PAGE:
• It was wrong to close the review in August when Ms J left placement 2 without first checking that Ms J no longer needed the Council’s assistance.
    • It took too long to issue its ‘minded to’ letter, even allowing for the interim correspondence with Ms J’s advocacy service.
  2. The Council is satisfied that
    • Its original ‘not homeless’ decision was correct
    • It provided discretionary accommodation for Ms J.
  3. The Council confirmed that it had waived the service charges Ms J accrued while living in its area. It also offered to make a payment to her to acknowledge the inconvenience and anxiety she had suffered. It agreed to my suggestion to retrieve Ms J’s belongings from storage and send them to her new address.



  1. The Council:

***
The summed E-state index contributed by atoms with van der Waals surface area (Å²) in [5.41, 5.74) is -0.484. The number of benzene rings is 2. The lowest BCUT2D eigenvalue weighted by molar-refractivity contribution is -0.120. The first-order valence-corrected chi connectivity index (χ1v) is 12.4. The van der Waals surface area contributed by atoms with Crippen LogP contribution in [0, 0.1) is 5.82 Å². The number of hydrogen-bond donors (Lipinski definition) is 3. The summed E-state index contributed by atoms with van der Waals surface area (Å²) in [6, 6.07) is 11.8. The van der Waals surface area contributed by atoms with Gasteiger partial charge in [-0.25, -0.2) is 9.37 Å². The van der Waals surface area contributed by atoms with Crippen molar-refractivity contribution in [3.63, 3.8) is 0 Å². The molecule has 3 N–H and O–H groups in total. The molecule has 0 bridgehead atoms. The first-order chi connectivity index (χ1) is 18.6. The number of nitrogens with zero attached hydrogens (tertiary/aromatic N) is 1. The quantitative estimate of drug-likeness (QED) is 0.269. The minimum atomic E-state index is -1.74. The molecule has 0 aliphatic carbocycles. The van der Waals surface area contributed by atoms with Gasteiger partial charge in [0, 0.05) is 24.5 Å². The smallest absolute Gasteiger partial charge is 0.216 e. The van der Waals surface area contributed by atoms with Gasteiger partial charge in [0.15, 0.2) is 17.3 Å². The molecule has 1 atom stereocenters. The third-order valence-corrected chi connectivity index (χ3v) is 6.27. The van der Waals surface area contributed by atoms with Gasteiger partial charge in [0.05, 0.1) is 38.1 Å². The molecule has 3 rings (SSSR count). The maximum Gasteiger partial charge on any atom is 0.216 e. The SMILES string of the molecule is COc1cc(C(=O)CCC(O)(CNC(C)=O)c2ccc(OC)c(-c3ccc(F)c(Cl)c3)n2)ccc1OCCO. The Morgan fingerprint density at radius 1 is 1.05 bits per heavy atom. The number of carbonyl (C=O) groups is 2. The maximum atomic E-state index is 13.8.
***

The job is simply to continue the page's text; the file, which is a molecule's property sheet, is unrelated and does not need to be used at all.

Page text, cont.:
• Did not make enquiries before issuing its ‘not homeless’ decision of 27 June
    • Did not make enquiries when it began to review this decision in July
    • Did not contact Ms J when she requested this to discuss her aunt’s offer of a holiday
    • Closed the case prematurely when Ms J did not attend an interview, without considering her known temporary absence from the area or her vulnerability
    • Did not identify Ms J’s sons as children ‘in need’ or make a referral to local children’s services
    • Took too long to complete its review of the homelessness decision
    • Did not seek or take account of all relevant information when carrying out this review. In particular: